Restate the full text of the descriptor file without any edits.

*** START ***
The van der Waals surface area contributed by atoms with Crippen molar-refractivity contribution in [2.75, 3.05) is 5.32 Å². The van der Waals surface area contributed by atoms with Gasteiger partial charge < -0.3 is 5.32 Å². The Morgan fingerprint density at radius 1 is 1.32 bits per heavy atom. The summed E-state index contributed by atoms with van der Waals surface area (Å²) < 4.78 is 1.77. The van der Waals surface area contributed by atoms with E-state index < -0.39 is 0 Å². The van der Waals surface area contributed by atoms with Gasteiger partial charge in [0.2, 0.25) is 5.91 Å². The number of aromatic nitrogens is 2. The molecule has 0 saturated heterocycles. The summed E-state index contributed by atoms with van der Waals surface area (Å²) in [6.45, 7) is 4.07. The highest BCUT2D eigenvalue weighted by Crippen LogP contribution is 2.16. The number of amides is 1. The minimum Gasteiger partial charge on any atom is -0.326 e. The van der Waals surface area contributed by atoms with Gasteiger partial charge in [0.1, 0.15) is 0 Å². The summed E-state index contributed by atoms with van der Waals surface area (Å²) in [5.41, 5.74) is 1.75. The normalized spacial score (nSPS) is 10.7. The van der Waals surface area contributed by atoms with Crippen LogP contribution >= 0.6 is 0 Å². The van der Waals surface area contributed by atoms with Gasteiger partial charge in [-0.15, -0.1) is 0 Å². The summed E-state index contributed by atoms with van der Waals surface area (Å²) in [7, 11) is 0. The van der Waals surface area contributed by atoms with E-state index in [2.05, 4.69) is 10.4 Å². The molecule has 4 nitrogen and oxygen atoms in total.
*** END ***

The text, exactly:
The van der Waals surface area contributed by atoms with Crippen molar-refractivity contribution in [2.75, 3.05) is 5.32 Å². The van der Waals surface area contributed by atoms with Gasteiger partial charge < -0.3 is 5.32 Å². The Morgan fingerprint density at radius 1 is 1.32 bits per heavy atom. The summed E-state index contributed by atoms with van der Waals surface area (Å²) < 4.78 is 1.77. The van der Waals surface area contributed by atoms with E-state index < -0.39 is 0 Å². The van der Waals surface area contributed by atoms with Gasteiger partial charge in [0.2, 0.25) is 5.91 Å². The number of aromatic nitrogens is 2. The molecule has 0 saturated heterocycles. The summed E-state index contributed by atoms with van der Waals surface area (Å²) in [6.45, 7) is 4.07. The highest BCUT2D eigenvalue weighted by Crippen LogP contribution is 2.16. The number of amides is 1. The minimum Gasteiger partial charge on any atom is -0.326 e. The van der Waals surface area contributed by atoms with Gasteiger partial charge in [0.1, 0.15) is 0 Å². The summed E-state index contributed by atoms with van der Waals surface area (Å²) in [5.41, 5.74) is 1.75. The normalized spacial score (nSPS) is 10.7. The van der Waals surface area contributed by atoms with Crippen LogP contribution >= 0.6 is 0 Å². The van der Waals surface area contributed by atoms with Gasteiger partial charge in [-0.15, -0.1) is 0 Å². The summed E-state index contributed by atoms with van der Waals surface area (Å²) in [7, 11) is 0. The van der Waals surface area contributed by atoms with E-state index in [2.05, 4.69) is 10.4 Å². The molecule has 4 nitrogen and oxygen atoms in total.